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Graduate Students' Association
Graduate Students' Association
“OISE: What's It Like for You?”
A Report on the OISE Graduate Students’ Association (GSA) Student Survey on Accessibility & Equity
Written by (in alphabetical order):
Zahide Alaca, Shawna Carroll , Elizabeth Larson,
Monika Pries-Klassen, Shakina Rajendram & Lifen Wu
Full report available for download here.
Executive Summary
Purpose of Report
The purpose of this report is to present initial findings on the OISE: What’s It Like for You? survey conducted by the OISE Graduate Students’ Association (GSA) Accessibility Committee. The survey aimed to understand OISE students’ experiences with a range of accessibility and equity issues, including the following: accommodations for individuals with physical disabilities, mental health concerns, and family responsibilities; marginalization due to gender, sexuality, race, ethnicity, country of origin, and ancestry; physical safety; financial, employment, and research support; support for international and part-time/flex-time students; and support from faculty, administration, and colleagues. We are grateful to all 330 OISE students who took the time to complete the survey. While the following paragraphs serve to summarize the report, we sincerely hope that all readers take the time to read the full report, as it contains students’ personal thoughts, ideas, and experiences. It is also important to remember that the experiences, concerns, and recommendations presented in this report are based on the perspectives of our survey respondents, and may not reflect the experiences and ideas of all students at OISE.
Where OISE Is Doing Relatively Well
Overall, most students who responded to the survey expressed feeling physically safe at OISE and supported by faculty, staff, and colleagues. On average, students reported believing that OISE does “somewhat well” to “extremely well” in accommodating international students; those with physical disabilities or mental health concerns; and those who may feel marginalized because of their race, ethnicity, country of origin and/or ancestry, gender identity or expression, or sexuality or sexual expression.
Where OISE Can Improve
Although overall student perceptions were positive, they did not reflect many of the lived experiences of students who themselves identified with these categories. For example, while the majority of students felt that OISE did well in accommodating those with physical disabilities and mental health concerns, almost half of the students who indicated having requested accommodations for physical disabilities or mental health concerns reported that their requests had not been met. In addition, while the majority of students felt that international students were supported, the vast majority of respondents who identified as international students felt that their language, cultural, social and financial needs were not accommodated. Even though the majority of students indicated that they had not experienced marginalization due to race, ethnicity, country of origin and/or ancestry, 53 students said that they felt marginalized at OISE. These findings suggest that OISE needs to engage the entire student population by delving deeper into individual lived experiences in its efforts to improve the student experience at OISE.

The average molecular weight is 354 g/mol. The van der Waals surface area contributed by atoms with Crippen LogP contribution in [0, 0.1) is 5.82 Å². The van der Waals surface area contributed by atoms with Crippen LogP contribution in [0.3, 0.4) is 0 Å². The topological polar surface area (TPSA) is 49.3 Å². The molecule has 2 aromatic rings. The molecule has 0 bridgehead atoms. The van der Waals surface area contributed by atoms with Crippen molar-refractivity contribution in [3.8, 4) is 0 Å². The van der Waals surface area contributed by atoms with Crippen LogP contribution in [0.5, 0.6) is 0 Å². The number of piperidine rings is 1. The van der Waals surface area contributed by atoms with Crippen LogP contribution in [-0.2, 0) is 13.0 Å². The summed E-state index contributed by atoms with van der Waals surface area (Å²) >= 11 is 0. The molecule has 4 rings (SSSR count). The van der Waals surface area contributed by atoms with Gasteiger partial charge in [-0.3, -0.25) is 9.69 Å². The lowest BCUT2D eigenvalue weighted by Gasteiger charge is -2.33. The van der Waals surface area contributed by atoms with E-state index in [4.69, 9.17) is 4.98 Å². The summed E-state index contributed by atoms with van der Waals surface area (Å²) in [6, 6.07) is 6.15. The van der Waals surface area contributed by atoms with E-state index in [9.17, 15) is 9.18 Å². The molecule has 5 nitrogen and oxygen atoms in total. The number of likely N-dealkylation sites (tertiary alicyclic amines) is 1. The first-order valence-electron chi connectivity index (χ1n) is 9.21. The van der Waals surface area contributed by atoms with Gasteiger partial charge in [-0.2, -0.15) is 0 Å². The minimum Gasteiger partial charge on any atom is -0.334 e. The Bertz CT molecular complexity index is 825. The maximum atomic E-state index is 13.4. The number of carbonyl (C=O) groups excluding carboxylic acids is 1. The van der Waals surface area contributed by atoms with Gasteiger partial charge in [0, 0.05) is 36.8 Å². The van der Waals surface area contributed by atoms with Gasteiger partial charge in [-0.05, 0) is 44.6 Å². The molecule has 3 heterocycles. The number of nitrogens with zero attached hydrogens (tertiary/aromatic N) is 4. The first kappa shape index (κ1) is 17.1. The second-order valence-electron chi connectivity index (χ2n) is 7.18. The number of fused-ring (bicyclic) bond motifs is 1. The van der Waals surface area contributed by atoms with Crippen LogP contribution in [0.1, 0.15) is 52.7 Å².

Another area for improvement relates to finances, which was a key area of concern for many students. The overwhelming majority of students said they had financial concerns, and many stressed concerns that their current funding packages not equaling a living wage in Toronto. The majority of students did not feel financially supported by OISE, did not feel fairly compensated for their Research Assistantship (RA), Graduate Assistantship (GA), and Teaching Assistantship (TA) work, did not feel OISE provides enough job opportunities, and/or were not financially able to attend conferences. While concerns about the lack of employment and research supports are closely linked with finances, students emphasized that they are not only about money; they need these opportunities to gain experience, strengthen their skillsets, and network for their careers.
Sample Student Recommendations
The survey asked students to suggest ways to improve specific aspects of OISE. While the wide variety of responses cannot be effectively summarized here, some common suggestions have been provided. Students suggest that OISE hire more faculty to improve research supervision, and hire more faculty of colour and Indigenous professors to better reflect the OISE student body. The level of students’ financial concerns led many of them to suggest that OISE increase their funding package, provide more employment opportunities, or enhance oversight on GAships so students do not end up doing hours of unpaid overtime. Students also recommended that OISE support them in their research by providing more funding for conferences and making more physical spaces or offices available for their research purposes. Regarding issues of marginalization, students suggested that OISE should create more gender-neutral washrooms, and that OISE identify or create more safe spaces for LGBTQ individuals as well as for those who feel marginalized due to race, ethnicity, country of origin or ancestry. Other common suggestions were for OISE to fund sensitivity training for faculty and staff, and promote LGBTQ events and events that showcase OISE’s cultural diversity. Another overarching suggestion from students was to make information about services, programs, and events at OISE more easily accessible for students across departments and degrees whether they are on or off campus.
We encourage you to read the full report and we welcome your feedback on it. To get in touch with us, please email shakina.rajendram@mail.utoronto.ca.

Best regards,
GSA Accessibility Committee


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